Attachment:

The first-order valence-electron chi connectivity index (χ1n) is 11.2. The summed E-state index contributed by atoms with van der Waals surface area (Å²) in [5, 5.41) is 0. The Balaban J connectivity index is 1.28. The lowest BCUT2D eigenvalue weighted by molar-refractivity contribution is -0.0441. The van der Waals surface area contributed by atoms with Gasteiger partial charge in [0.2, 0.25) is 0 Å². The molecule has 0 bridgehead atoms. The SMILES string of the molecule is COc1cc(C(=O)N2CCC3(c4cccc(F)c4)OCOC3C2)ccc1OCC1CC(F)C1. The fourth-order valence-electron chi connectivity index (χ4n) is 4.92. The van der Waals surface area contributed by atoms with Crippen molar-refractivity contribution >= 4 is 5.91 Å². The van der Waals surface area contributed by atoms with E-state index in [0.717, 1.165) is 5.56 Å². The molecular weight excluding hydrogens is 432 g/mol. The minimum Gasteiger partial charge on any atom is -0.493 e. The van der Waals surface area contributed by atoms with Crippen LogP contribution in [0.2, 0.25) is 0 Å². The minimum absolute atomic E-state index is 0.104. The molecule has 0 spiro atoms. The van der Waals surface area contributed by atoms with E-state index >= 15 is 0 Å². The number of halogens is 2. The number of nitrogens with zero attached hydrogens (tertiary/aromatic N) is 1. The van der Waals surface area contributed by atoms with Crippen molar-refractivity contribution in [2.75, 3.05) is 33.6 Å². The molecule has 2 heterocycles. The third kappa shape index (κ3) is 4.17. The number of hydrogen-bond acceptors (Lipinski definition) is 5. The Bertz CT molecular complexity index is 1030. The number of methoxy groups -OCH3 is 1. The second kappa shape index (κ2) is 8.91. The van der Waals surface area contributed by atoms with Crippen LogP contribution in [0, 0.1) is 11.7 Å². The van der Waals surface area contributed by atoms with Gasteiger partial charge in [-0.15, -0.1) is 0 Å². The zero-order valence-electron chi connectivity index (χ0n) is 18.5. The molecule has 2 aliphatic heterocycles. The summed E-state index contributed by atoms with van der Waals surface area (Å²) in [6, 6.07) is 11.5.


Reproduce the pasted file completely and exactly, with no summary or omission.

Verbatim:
The first-order valence-electron chi connectivity index (χ1n) is 11.2. The summed E-state index contributed by atoms with van der Waals surface area (Å²) in [5, 5.41) is 0. The Balaban J connectivity index is 1.28. The lowest BCUT2D eigenvalue weighted by molar-refractivity contribution is -0.0441. The van der Waals surface area contributed by atoms with Gasteiger partial charge in [0.2, 0.25) is 0 Å². The molecule has 0 bridgehead atoms. The SMILES string of the molecule is COc1cc(C(=O)N2CCC3(c4cccc(F)c4)OCOC3C2)ccc1OCC1CC(F)C1. The fourth-order valence-electron chi connectivity index (χ4n) is 4.92. The van der Waals surface area contributed by atoms with Crippen molar-refractivity contribution >= 4 is 5.91 Å². The van der Waals surface area contributed by atoms with E-state index in [0.717, 1.165) is 5.56 Å². The molecular weight excluding hydrogens is 432 g/mol. The minimum Gasteiger partial charge on any atom is -0.493 e. The van der Waals surface area contributed by atoms with Crippen LogP contribution in [0.2, 0.25) is 0 Å². The minimum absolute atomic E-state index is 0.104. The molecule has 0 spiro atoms. The van der Waals surface area contributed by atoms with E-state index >= 15 is 0 Å². The number of halogens is 2. The number of nitrogens with zero attached hydrogens (tertiary/aromatic N) is 1. The van der Waals surface area contributed by atoms with Crippen molar-refractivity contribution in [2.75, 3.05) is 33.6 Å². The molecule has 2 heterocycles. The third kappa shape index (κ3) is 4.17. The number of hydrogen-bond acceptors (Lipinski definition) is 5. The Bertz CT molecular complexity index is 1030. The number of methoxy groups -OCH3 is 1. The second kappa shape index (κ2) is 8.91. The van der Waals surface area contributed by atoms with Crippen LogP contribution in [0, 0.1) is 11.7 Å². The van der Waals surface area contributed by atoms with Gasteiger partial charge in [-0.15, -0.1) is 0 Å². The zero-order valence-electron chi connectivity index (χ0n) is 18.5. The molecule has 2 aliphatic heterocycles. The summed E-state index contributed by atoms with van der Waals surface area (Å²) in [6, 6.07) is 11.5.